What a perfect target for people like Greenpeace when you could get somebody like, in the UK, Lord Melchett—whose grandfather, got his peerage as head of ICI, to lead the Greenpeace fight against genetic engineering in the UK. When you could get that sort of thing happening, you have clearly engineered a confrontation. The scientists did not respond sensibly; they responded like scientists. They said things like, ‘We’re right and the risks are minimal. We know; trust us, we’re scientists.’ These were really stupid things to say—things that you should never say in your dreams, under the shower, to your life partner; you just shouldn’t say them.
The general public, who had heard scientists say things like this about, for example, nuclear energy, immediately thought—particularly as the media like a good stoush—‘These people are trying to force something else down our throats, namely Frankenfoods.’ There is a good word for you; after all, Frankenstein was the doctor who produced the monster. So here we are: we have got a whole lot of doctors producing monsters. People speculated publicly about taking an antifreeze gene out of a fish and putting it into a tomato so that you would make tomatoes frost resistant. Well, nobody has ever done that to my knowledge and certainly it’s nowhere near commercialisation. You had all of those things happening, which made the public distrustful, made the conservation organisations gleeful and made the companies resentful, defensive and secretive.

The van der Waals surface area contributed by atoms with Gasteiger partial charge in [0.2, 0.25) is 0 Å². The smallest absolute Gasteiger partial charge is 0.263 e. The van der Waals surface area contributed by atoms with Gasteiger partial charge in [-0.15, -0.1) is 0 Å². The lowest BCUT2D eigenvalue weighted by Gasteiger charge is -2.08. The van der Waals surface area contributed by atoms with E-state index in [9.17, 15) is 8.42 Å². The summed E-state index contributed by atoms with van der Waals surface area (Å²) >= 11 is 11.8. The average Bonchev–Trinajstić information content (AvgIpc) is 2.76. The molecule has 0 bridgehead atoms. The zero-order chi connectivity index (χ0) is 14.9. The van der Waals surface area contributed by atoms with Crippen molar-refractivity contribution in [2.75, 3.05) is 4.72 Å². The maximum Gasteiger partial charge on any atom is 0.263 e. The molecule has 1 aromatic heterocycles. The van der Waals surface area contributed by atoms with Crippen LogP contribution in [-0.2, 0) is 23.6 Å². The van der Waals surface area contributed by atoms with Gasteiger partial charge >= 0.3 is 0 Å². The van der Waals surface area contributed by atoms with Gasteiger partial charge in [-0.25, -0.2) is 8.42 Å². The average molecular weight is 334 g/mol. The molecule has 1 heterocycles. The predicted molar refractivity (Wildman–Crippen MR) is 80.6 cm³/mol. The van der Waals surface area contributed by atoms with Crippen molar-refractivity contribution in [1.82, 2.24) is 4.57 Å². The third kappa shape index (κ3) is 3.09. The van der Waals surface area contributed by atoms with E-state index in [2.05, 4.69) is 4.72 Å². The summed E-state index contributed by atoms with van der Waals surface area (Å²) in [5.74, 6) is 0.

So you left Sydney. Most of the CSIRO work that you supervised had been closed down or been exported, as you said, partly to Adelaide and much of it, to Brisbane?